The changes may impact anyone undertaking a self-build, renovation, extension or home improvement project. If you’re looking to introduce new or replace doors in an existing property, for example, then the required U-value for a doorset has improved from 1.8 to 1.4.


If you are building a new home or converting a commercial building, warehouse or barn into a dwelling, then you will need to meet the requirement of Building Regulations (in England) Approved Document Q (security – dwellings). In part, the security requirements relate to doors at the entrance to a building. They must have been manufactured to a design that has been tested to an acceptable security standard.

You can exceed the requirements of Approved Document Q by choosing a Secured by Design entrance door, which has been rigorously tested and certified by a third party.

Secured by Design (SBD) is a Police security initiative operated by the UK Police Service and provides a recognised standard for all security products that deter and reduce crime – the Police-preferred specification.

Door style

Once you’ve established the required practicalities and performance, it’s time for the fun part, selecting your door style. As a rule, it’s best to stick to a design that complements the architecture of your home. The look and period of your property can help determine a modern or traditional door style. But if you wish to be bold, choose the design you like most and best suits your lifestyle.

Many door suppliers, particularly composite door suppliers, have a huge selection to choose from. Some suppliers also offer an online door design configurator, and I can’t recommend this enough. Have a play – see what works, what doesn’t and what you like best. Some platforms also allow you to upload a photograph of your property to augment reality – a great tool for those who find it hard to visualise.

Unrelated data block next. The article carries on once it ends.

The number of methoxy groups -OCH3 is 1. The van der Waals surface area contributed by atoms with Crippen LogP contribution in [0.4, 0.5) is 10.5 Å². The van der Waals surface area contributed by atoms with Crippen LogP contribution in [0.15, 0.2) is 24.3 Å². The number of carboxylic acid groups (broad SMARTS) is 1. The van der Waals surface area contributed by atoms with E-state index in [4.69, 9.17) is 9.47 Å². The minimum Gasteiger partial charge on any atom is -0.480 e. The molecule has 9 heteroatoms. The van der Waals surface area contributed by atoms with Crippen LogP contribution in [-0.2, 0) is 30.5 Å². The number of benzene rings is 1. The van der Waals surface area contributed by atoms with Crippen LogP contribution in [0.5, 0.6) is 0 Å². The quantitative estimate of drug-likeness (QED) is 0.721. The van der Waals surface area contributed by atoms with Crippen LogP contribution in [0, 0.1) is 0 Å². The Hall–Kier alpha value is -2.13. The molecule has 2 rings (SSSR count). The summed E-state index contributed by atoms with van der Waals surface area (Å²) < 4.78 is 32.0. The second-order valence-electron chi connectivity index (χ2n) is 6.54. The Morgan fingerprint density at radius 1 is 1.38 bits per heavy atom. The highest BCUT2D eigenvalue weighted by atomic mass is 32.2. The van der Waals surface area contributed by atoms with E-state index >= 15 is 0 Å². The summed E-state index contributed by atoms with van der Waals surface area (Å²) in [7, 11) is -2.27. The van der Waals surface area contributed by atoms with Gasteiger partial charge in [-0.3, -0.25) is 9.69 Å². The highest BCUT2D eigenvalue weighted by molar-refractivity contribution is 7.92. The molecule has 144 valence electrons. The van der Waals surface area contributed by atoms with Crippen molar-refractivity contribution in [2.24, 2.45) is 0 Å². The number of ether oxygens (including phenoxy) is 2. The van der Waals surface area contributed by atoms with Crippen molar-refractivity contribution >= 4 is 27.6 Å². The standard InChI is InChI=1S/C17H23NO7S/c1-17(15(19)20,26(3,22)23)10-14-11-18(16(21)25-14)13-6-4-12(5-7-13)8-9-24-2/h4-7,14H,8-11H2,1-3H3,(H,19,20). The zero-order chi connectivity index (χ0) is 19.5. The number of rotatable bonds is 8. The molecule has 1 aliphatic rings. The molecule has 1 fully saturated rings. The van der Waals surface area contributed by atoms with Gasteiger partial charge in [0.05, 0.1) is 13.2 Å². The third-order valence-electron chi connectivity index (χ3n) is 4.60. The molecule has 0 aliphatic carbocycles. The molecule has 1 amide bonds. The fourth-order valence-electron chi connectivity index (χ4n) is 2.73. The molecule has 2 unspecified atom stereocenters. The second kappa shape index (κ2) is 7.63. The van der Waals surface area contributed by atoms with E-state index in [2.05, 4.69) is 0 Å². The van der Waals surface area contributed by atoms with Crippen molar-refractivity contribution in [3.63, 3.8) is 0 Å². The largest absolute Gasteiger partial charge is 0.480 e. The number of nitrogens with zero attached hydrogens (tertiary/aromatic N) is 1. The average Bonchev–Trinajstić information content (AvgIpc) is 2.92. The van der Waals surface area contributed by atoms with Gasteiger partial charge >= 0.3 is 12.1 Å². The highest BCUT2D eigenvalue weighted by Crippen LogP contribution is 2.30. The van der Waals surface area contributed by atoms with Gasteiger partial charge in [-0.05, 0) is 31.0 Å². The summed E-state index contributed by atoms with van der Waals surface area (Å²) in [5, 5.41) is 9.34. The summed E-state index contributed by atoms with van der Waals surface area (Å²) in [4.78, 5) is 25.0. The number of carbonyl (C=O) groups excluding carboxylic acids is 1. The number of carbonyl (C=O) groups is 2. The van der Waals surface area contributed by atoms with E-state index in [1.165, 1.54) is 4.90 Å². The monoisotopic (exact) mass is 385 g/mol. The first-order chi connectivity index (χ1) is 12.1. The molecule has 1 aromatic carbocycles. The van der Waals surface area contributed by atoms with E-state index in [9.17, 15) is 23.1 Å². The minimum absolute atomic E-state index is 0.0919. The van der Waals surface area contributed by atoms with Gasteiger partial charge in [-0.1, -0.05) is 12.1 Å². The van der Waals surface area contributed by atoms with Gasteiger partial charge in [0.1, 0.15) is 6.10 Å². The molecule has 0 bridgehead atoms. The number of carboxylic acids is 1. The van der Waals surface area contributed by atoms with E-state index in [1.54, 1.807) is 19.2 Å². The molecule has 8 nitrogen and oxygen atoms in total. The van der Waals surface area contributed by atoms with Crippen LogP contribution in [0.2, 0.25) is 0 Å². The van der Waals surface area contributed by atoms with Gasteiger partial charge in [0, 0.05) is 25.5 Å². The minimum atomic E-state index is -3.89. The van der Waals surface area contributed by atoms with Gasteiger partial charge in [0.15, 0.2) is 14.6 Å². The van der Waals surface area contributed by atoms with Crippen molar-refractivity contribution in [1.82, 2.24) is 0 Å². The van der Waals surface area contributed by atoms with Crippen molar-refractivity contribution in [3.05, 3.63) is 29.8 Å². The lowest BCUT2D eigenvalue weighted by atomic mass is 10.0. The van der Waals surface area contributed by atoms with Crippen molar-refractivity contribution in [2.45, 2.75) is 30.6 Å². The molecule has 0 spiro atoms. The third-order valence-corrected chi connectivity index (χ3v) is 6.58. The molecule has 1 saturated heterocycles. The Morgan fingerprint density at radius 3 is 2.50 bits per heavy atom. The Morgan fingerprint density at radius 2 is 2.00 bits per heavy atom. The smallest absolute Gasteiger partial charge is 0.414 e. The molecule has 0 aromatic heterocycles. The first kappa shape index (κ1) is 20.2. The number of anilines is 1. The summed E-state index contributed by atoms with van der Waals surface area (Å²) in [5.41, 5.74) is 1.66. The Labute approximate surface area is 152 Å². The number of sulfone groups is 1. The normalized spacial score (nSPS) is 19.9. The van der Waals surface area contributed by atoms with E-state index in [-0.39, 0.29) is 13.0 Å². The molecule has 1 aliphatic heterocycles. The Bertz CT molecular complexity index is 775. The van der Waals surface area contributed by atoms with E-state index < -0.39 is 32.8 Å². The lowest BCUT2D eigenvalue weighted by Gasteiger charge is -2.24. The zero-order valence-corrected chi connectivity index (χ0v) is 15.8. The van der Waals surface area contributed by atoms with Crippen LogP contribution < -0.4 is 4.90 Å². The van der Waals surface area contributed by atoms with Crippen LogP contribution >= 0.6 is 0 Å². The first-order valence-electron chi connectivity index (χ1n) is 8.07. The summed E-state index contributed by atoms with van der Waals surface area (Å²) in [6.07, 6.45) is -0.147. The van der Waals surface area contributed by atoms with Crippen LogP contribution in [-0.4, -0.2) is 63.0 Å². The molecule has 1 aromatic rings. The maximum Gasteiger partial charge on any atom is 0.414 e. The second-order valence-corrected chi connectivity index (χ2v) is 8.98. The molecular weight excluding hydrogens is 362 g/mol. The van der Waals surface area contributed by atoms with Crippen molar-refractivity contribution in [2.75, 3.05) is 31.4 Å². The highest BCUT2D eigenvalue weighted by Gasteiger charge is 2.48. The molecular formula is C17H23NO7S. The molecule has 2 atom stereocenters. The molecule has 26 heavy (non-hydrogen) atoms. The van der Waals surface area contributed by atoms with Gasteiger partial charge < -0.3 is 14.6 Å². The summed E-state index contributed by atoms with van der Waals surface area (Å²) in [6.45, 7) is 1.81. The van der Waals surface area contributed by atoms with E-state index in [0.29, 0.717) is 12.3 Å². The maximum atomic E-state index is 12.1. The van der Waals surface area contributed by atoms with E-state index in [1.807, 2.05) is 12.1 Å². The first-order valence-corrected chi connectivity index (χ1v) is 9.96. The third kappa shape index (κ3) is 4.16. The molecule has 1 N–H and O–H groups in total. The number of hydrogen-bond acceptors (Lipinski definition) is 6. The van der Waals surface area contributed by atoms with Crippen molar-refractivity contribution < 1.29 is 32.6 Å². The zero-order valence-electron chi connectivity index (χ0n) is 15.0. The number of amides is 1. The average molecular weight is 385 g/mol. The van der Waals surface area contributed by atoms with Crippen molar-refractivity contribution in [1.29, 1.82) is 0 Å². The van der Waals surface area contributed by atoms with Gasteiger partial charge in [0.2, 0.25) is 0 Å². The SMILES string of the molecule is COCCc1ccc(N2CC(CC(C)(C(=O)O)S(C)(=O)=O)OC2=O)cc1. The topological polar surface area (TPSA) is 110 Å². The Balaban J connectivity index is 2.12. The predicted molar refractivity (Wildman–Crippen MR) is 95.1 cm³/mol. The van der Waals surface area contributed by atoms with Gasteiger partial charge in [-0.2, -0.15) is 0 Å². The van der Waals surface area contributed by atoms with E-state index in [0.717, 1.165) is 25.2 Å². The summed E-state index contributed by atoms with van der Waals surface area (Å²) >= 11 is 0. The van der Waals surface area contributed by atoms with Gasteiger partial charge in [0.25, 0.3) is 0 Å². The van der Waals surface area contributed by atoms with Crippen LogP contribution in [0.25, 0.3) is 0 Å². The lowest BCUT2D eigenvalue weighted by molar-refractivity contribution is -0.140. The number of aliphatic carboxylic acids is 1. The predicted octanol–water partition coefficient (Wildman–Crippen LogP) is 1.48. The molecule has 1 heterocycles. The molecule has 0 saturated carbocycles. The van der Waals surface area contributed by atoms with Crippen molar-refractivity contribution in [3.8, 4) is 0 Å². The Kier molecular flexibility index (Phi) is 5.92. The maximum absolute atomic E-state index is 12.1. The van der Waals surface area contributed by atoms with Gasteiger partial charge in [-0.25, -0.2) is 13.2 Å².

Light and bright

When choosing a door style, don’t underestimate the importance of natural light. We are increasingly aware of the associated benefits to our health and wellbeing, and while you may have factored this in elsewhere in your project, it can be easy to overlook at the entrance. The desire for natural light will influence your choice of door style, glass type and design, and whether a fan or side lights should be considered.

You can choose from double or triple glazing, with some suppliers offering triple-glazed, laminated glass as standard. Many also offer glass options to help with thermal efficiency and security. For added peace of mind, obscure or opaque glass may be preferable but also think of adding a blind within the glass unit.

Showroom visit

Where possible, I would always recommend visiting a door showroom before committing. This will help you determine the quality of the door material, get a true representation of the colour and finish, and appreciate the ergonomics of the hardware – handle, knocker etc.

Remember to take your plans or photographs of the build in progress or existing building; a reputable supplier can then guide you through the options and help you make the right choice.

Further information....